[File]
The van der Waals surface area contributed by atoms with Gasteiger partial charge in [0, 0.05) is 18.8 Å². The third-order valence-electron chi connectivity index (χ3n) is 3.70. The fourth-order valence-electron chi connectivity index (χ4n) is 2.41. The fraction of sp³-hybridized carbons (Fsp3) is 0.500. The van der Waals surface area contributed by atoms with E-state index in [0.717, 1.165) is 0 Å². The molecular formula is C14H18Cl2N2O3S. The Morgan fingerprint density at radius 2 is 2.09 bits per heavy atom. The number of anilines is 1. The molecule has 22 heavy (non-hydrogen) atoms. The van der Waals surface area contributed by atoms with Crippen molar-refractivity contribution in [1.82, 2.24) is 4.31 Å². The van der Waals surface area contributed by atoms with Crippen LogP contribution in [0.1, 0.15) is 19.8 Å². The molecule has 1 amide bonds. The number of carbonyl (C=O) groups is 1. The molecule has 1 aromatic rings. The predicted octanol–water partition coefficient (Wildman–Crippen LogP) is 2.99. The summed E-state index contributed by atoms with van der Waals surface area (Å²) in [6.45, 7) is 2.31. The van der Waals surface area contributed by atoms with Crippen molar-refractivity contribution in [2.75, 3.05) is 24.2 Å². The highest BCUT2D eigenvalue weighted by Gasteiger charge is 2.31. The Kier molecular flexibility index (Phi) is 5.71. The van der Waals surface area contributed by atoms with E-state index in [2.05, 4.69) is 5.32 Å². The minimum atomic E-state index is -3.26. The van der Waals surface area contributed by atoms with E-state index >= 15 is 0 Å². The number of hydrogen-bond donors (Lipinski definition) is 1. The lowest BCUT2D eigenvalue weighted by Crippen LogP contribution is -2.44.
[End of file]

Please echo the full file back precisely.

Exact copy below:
The van der Waals surface area contributed by atoms with Gasteiger partial charge in [0, 0.05) is 18.8 Å². The third-order valence-electron chi connectivity index (χ3n) is 3.70. The fourth-order valence-electron chi connectivity index (χ4n) is 2.41. The fraction of sp³-hybridized carbons (Fsp3) is 0.500. The van der Waals surface area contributed by atoms with E-state index in [0.717, 1.165) is 0 Å². The molecular formula is C14H18Cl2N2O3S. The Morgan fingerprint density at radius 2 is 2.09 bits per heavy atom. The number of anilines is 1. The molecule has 22 heavy (non-hydrogen) atoms. The van der Waals surface area contributed by atoms with Crippen molar-refractivity contribution in [1.82, 2.24) is 4.31 Å². The van der Waals surface area contributed by atoms with Crippen LogP contribution in [0.1, 0.15) is 19.8 Å². The molecule has 1 amide bonds. The number of carbonyl (C=O) groups is 1. The molecule has 1 aromatic rings. The predicted octanol–water partition coefficient (Wildman–Crippen LogP) is 2.99. The summed E-state index contributed by atoms with van der Waals surface area (Å²) in [6.45, 7) is 2.31. The van der Waals surface area contributed by atoms with Crippen molar-refractivity contribution in [2.75, 3.05) is 24.2 Å². The highest BCUT2D eigenvalue weighted by Gasteiger charge is 2.31. The Kier molecular flexibility index (Phi) is 5.71. The van der Waals surface area contributed by atoms with E-state index in [2.05, 4.69) is 5.32 Å². The minimum atomic E-state index is -3.26. The van der Waals surface area contributed by atoms with E-state index >= 15 is 0 Å². The number of hydrogen-bond donors (Lipinski definition) is 1. The lowest BCUT2D eigenvalue weighted by Crippen LogP contribution is -2.44.